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Red Scarf Girl

A Memoir of the Cultural Revolution

This book is available for download with iBooks on your Mac or iOS device, and with iTunes on your computer. Books can be read with iBooks on your Mac or iOS device.

Description

This accessible autobiography is the true story of one girl's determination to hold her family together during one of the most terrifying eras of the twentieth century.

It's 1966, and twelve-year-old Ji-li Jiang has everything a girl could want: brains, friends, and a bright future in Communist China. But it's also the year that China's leader, Mao Ze-dong, launches the Cultural Revolution—and Ji-li's world begins to fall apart. Over the next few years, people who were once her friends and neighbors turn on her and her family, forcing them to live in constant terror of arrest. When Ji-li's father is finally imprisoned, she faces the most difficult dilemma of her life.

A personal and painful memoir—a page-turner as well as excellent material for social studies curricula—Red Scarf Girl also includes a thorough glossary and pronunciation guide.

Supports the Common Core State Standards

From Publishers Weekly

Oct 27, 1997 – The passionate tone of this memoir, Jiang's first book for children, does not obstruct the author's clarity as she recounts the turmoil during China's Cultural Revolution. It is 1966, and Ji-li, a highly ranked student, exceptional athlete and avid follower of Mao zealously joins her classmates in denouncing the Four Olds: "old ideas, old culture, old customs and old habits." Tables are turned, however, when her own family's bourgeois heritage is put under attack. Even when the 12-year-old's dreams of a successful career are dashed (as quickly as her opportunities to attend a prestigious high school and to join youth organizations), and she must watch in horror as relatives, teachers, neighbors and friends are publicly humiliated and tortured, her devotion to ingrained Communist principals remains steadfast ("It was only after Mao's death that I knew I was deceived," she says in the epilogue). Jiang paints a detailed picture of everyday life in Shanghai ("Almost every Sunday afternoon Dad wanted to take a long nap in peace, and so he gave us thirty fen to rent picture books") while slowly adding the dark strokes of political poison that begin to invade it. Her undidactic approach invites a thoughtful analysis of Ji-li's situation and beliefs. She astutely leaves morals and warnings about corruption and political control to be read between the lines. Ages 10-up.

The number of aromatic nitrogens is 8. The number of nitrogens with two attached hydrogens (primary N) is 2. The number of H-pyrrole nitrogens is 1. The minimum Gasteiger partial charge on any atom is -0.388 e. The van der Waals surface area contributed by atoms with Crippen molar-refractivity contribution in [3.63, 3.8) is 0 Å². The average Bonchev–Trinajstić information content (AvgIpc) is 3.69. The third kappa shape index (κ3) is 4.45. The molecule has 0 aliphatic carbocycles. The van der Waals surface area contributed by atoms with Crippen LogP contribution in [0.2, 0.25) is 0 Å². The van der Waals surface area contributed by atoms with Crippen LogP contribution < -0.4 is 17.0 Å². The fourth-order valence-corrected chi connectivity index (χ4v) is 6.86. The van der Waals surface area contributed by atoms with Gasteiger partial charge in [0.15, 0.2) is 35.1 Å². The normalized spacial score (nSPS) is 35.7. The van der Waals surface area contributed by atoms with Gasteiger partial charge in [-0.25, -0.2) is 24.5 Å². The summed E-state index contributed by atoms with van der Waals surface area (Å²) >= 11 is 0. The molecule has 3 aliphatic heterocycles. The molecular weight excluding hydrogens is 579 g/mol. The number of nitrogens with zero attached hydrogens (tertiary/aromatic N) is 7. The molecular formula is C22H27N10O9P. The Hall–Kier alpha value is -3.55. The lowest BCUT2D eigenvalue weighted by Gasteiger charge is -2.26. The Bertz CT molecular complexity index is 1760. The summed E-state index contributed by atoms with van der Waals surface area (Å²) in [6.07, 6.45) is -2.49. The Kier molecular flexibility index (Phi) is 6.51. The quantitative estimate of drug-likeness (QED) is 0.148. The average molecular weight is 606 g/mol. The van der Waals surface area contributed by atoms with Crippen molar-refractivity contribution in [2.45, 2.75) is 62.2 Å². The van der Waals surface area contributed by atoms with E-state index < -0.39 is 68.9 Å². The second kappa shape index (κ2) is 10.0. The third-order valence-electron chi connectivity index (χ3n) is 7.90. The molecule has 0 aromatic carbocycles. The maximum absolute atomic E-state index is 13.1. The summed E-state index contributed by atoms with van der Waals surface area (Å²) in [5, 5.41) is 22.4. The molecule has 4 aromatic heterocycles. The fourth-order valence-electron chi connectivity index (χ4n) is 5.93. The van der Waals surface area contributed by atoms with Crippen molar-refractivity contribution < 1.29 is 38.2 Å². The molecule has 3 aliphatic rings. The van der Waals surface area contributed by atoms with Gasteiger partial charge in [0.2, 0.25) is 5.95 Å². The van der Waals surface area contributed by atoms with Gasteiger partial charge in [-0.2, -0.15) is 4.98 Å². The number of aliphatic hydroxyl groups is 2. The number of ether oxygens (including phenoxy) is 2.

Customer Reviews

interesting

i havent finished yet, bur so far its very good. im reading it for a school project i recomend this for a nonfiction review

Good book

I liked it. I read it for school and it had a great explanation of things that happened in communist china.

Great!

I loved this book although it was for school it was great and so factual i learned so much from the prologe!!!!

Red Scarf Girl
View in iTunes
  • $6.99
  • Level: Grades 8 and Above
  • Available on iPhone, iPad, iPod touch, and Mac.
  • Category: Biography
  • Published: Oct 26, 2010
  • Publisher: HarperCollins
  • Seller: HarperCollins
  • Print Length: 304 Pages
  • Language: English
  • Requirements: To view this book, you must have an iOS device with iBooks 1.3.1 or later and iOS 4.3.3 or later, or a Mac with iBooks 1.0 or later and OS X 10.9 or later.

Customer Ratings

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